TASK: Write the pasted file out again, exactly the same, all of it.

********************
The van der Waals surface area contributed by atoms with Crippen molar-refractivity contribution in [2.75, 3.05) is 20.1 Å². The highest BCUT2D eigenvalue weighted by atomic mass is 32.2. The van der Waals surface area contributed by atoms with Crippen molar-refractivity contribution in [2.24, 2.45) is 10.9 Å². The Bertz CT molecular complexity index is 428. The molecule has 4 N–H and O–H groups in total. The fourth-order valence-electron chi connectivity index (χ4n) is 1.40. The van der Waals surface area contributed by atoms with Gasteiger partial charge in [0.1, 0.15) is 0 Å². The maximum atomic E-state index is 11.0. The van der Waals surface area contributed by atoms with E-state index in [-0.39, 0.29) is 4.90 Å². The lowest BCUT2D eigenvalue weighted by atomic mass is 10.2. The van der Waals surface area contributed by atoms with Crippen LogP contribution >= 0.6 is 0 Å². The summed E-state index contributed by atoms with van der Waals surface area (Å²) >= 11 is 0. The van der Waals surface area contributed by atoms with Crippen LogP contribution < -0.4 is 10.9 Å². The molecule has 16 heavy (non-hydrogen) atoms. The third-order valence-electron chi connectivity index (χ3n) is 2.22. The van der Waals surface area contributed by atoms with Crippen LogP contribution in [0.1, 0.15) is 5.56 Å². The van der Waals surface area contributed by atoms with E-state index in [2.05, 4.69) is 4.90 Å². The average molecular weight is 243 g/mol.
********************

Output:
The van der Waals surface area contributed by atoms with Crippen molar-refractivity contribution in [2.75, 3.05) is 20.1 Å². The highest BCUT2D eigenvalue weighted by atomic mass is 32.2. The van der Waals surface area contributed by atoms with Crippen molar-refractivity contribution in [2.24, 2.45) is 10.9 Å². The Bertz CT molecular complexity index is 428. The molecule has 4 N–H and O–H groups in total. The fourth-order valence-electron chi connectivity index (χ4n) is 1.40. The van der Waals surface area contributed by atoms with Gasteiger partial charge in [0.1, 0.15) is 0 Å². The maximum atomic E-state index is 11.0. The van der Waals surface area contributed by atoms with E-state index in [-0.39, 0.29) is 4.90 Å². The lowest BCUT2D eigenvalue weighted by atomic mass is 10.2. The van der Waals surface area contributed by atoms with Crippen LogP contribution >= 0.6 is 0 Å². The summed E-state index contributed by atoms with van der Waals surface area (Å²) >= 11 is 0. The van der Waals surface area contributed by atoms with Crippen LogP contribution < -0.4 is 10.9 Å². The molecule has 16 heavy (non-hydrogen) atoms. The third-order valence-electron chi connectivity index (χ3n) is 2.22. The van der Waals surface area contributed by atoms with Crippen LogP contribution in [0.1, 0.15) is 5.56 Å². The van der Waals surface area contributed by atoms with E-state index in [2.05, 4.69) is 4.90 Å². The average molecular weight is 243 g/mol.